Last will and testament
The final twist lies in the title Cecily used in
her will: 'Cecill, wife unto the right noble prince Richard late
Duke of Yorke, fader unto the most cristen prince my Lord and son
Was this Cecily's way of making amends for her
intemperate outburst? Or setting the record straight? We shall never
know for certain, but what a to-do is made about the will as well as
that intemperate outburst.
Photobox: Walmer Castle
Ricardians complain that there is also no mention
of her son Richard or of her daughter Margaret, and that the will
was so drawn up so as to keep Henry VII sweet.
By that time Richard, who had left no legitimate issue,
had been dead ten years and Margaret was threatening the established
order - only a few months beforehand Sir William Stanley had been
executed for treason for apparently throwing in his lot with her
and Perkin Warbeck. It would, therefore, hardly have been a wise
thing to make any mention of Margaret, but there could be a variety
of reasons for the failure to mention Richard - does anybody actually
know what she thought, how she felt towards him?
Perhaps it's time this statement was looked at
from the religious point of view. The church was still very much in
control even though the rumblings of dissent had started and the
dangers of hell fire and eternal damnation were served up on a daily
basis. Cecily was known for her piety, so is it at all likely that at
the last minute she would make so public a statement that might
imperil her soul?
Seen in that light could this have been her act of
contrition for having said something that effectively tarnished the
reputations both of her husband and her son?
In conclusion given that we have no idea how long
the period of gestation was, that an argument of forty weeks is
fallacious to say the least, and taking into account all other
factors, I put it to you that the case of Edward IV's illegitimacy is
clearly not proven and, therefore, consequently fails.
One final point. It has also been claimed that if
Edward were illegitimate then his brother George, or rather his children,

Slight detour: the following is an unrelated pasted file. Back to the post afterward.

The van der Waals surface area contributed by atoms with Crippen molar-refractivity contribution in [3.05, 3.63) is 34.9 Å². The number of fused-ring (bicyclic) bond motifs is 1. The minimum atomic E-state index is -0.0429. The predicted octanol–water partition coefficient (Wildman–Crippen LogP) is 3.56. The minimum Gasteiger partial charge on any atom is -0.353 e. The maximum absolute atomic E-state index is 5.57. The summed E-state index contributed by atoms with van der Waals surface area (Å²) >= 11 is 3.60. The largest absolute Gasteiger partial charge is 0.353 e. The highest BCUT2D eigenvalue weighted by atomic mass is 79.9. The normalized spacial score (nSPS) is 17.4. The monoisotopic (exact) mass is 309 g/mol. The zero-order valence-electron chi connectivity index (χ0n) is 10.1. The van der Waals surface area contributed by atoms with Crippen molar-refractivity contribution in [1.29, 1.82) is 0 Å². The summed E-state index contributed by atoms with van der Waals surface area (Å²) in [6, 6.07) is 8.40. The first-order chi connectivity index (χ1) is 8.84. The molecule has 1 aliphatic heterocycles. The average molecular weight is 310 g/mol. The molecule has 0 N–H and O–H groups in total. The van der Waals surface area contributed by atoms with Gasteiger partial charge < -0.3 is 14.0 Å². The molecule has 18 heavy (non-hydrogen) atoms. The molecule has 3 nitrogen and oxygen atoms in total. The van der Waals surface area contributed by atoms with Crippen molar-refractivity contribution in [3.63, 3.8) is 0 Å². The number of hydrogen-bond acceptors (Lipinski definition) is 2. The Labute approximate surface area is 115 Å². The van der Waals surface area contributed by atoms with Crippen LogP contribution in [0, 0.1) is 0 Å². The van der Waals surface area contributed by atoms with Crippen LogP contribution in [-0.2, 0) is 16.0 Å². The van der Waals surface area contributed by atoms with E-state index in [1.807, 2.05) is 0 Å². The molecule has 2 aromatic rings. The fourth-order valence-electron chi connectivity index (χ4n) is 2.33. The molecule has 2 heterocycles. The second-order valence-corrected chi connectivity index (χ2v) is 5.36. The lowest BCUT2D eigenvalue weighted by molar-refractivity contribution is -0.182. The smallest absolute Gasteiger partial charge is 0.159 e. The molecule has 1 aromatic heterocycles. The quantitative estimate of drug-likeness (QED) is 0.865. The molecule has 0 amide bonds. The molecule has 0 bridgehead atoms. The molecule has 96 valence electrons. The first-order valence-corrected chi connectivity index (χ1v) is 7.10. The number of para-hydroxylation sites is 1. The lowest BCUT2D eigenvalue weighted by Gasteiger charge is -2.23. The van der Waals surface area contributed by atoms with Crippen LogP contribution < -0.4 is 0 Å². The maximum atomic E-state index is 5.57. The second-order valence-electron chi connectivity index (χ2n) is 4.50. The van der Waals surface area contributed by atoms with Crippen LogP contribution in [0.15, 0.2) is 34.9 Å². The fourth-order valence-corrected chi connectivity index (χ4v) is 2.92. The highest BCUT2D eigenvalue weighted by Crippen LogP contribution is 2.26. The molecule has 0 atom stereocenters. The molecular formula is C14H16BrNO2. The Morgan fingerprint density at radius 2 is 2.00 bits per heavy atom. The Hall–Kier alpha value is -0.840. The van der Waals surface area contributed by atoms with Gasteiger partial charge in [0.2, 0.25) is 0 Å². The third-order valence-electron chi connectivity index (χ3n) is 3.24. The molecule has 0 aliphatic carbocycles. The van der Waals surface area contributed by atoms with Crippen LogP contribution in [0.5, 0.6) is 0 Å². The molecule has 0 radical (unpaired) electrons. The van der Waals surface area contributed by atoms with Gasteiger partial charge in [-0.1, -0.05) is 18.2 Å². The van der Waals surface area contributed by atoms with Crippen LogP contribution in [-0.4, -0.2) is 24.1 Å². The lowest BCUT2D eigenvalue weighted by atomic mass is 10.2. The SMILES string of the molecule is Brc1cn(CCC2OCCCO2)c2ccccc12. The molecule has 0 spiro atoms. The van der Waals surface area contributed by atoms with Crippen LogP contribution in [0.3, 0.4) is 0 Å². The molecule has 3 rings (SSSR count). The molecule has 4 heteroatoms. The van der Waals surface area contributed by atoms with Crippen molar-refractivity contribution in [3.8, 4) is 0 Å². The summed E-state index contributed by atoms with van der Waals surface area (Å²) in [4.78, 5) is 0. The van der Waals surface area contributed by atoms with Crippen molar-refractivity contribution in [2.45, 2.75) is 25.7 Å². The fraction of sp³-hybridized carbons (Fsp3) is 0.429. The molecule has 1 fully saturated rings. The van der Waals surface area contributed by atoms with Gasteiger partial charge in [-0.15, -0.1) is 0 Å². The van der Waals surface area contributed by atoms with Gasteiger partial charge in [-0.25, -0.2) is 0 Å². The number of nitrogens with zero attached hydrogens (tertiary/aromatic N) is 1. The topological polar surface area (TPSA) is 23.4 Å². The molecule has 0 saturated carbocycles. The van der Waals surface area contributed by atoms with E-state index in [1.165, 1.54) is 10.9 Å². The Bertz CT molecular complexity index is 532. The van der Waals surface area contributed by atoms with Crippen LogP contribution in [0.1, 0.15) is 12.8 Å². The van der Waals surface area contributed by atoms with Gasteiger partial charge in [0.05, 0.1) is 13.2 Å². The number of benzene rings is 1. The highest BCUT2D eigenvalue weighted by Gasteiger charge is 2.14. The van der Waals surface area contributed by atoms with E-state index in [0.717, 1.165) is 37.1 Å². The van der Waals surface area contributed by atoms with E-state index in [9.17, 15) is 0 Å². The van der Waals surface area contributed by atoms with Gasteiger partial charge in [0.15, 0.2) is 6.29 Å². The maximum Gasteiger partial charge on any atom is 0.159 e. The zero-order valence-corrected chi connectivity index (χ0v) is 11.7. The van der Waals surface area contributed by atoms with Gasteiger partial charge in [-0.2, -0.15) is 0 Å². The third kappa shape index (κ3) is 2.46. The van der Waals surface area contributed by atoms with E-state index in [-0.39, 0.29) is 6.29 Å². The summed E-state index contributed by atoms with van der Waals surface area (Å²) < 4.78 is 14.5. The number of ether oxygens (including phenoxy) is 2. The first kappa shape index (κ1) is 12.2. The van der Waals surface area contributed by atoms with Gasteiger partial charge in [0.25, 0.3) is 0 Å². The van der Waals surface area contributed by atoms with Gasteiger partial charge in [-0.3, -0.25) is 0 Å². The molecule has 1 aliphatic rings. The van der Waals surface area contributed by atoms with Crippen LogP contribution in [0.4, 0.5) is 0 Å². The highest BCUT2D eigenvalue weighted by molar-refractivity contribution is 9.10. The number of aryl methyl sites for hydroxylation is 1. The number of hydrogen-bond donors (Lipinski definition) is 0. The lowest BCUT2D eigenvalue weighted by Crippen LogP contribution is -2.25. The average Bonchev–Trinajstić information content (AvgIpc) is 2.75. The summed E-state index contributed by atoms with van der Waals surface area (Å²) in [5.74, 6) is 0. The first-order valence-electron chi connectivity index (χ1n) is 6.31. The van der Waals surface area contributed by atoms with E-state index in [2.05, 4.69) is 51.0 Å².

since George was dead before Edward, were the legitimate heirs but
they weren't owing to the Act of Attainder which was passed on George
of Clarence which barred his children and subsequent descendants from
the throne. As far as I am aware that act has never been repealed.
With this being the case, how could Richard III make any claim to the
throne if his brother's children had not already been barred?
Churches of Warwick
Barker, Juliet - Conquest, The English
Kingdom of France 1417-1450
Baumgaertner, William E - Squires,
Knights, Barons and Kings
Baumgaertner, William E - War and
Politics in 15th Century England
Crawford, Anne - The Yorkists -
History of a Dynasty
Curry, Anne - The Hundred Years' War
Higginbotham, Susan - The Woodvilles
Licence, Amy - Cecily Neville, Mother
Miller, Michael D - The War of the Roses,
Chapter 34, French Military Successes 1440-43
Okerlund, Arlene - Elizabeth Woodville,
The Slandered Queen
Wagner, John H - Encyclopaedia of the
Hundred Years' War
Other Main Sources
Richard III Society - Richard III - His family
- The Duchess of York
Channel 4 - Britain's Real Monarch
Mick Baker - Richard III A Vindication (see
link in sidebar)
AboutCom - Women's History - Was Edward IV
The History Onyx - Edward IV A Question of
Serendipity/Peter Meyer - Britain's Real Monarch
Vanora Bennett - Figures in Silk - Was King Edward IV
Online Encyclopaedia Articles
Route Nationale 14 (in French)
Chaussée Jules César (in French)
Le Château de Rouen (in French)
Catholic Encyclopaedia - Baptism
Michelin - Map of France
Rouen Tourisme - Cathédrale Notre Dame
University of Utah Health Sciences - Learn
NHS Choices - Pregnancy and Baby Guide
Tommy's the Baby Charity - Explaining
Castle Duncan Forums - Query on a Garrison
Medieval Castles - Castle Defensive Weapons
Cardiff Castle Garrison - Demonstrations and Talks
History Learning Site - Bill of Attainder
NB: Owing to the length of Miller's
magnum opus, it is yet to be published in print and is consequently
only available online - see sidebar link
In the matter of genetics the author looked at a number of
sources, but found the University of Utah to be the best
Text copyright © Trish Wilson. An original
feature for the History Files.